· The long term impact on the audience in terms of the disappearance of wide-ranging, culturally relevant, entertaining and educative content in all genres for all age groups-the kind of content which was rightly celebrated in the Olympic ceremonies.

In addition consideration should be given to:


We welcome the BFI’s stimulus for the animated film sector and would like to see new initiatives in the live-action market as well. UK film production, writing and performances are pre-eminent. The Harry Potter series exemplifies this. But much of the financial benefit was not returned to the UK.

Investment in Indigenous content

We have for some time lobbied for public funding to be found to create an alternative commissioner to the BBC, with the power to commission drama, comedy and factual content, to be delivered via Video on Demand (VOD) services and in partnership with non-public-service broadcasters on a series by series basis. £30m of Lottery Cultural Funding would have a profound cultural effect on Britain’s kids, significantly enhancing the range and quality of content they currently experience. It could also generate investment from the national and international commercial broadcasters as they compete to secure quality new UK content on their networks.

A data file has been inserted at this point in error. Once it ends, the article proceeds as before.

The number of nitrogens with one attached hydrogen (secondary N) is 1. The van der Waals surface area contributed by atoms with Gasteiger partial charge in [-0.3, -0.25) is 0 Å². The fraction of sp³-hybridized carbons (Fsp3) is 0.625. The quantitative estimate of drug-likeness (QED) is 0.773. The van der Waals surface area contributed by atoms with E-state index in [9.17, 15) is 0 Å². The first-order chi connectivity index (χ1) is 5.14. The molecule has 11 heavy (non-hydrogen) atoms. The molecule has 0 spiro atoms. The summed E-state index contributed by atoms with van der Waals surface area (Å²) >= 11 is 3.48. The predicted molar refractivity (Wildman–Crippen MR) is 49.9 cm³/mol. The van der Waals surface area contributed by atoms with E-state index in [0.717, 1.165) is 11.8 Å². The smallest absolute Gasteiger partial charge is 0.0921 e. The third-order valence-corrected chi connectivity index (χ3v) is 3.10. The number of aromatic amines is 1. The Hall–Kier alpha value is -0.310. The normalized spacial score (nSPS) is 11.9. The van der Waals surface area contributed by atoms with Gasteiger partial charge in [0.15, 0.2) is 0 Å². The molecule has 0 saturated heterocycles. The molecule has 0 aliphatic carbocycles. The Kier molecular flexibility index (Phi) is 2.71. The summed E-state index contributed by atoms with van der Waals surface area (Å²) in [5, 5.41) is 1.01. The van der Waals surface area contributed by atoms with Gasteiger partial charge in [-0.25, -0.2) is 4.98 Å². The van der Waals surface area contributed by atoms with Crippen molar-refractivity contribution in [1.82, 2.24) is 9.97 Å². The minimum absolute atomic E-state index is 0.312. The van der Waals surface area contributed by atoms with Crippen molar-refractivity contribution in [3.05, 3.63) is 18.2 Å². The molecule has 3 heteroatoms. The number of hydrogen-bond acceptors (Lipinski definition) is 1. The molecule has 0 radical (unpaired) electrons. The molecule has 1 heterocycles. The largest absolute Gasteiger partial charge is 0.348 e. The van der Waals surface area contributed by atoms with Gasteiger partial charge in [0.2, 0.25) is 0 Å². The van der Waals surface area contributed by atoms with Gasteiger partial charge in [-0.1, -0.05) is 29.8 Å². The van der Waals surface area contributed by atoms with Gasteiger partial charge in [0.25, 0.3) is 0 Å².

Below are three statements from distinguished, dedicated and successful producers of children’s content which clearly demonstrate the issues from a number of perspectives, and, we believe, make the case for the extension of tax relief to children’s productions and potentially for further market intervention.

Statement from Anne Brogan, Co-Director Kindle Entertainment

(Kindle is an SME with a wide range of successful projects from TV Movie production -Some Dogs Bite for BBC Three, Dustbin Baby for BBC One, Treasure Island for Sky to pre-school programming Big and Small for CBeebies. Kindle won the BAFTA Award for Independent company of the year in 2010 and 11.)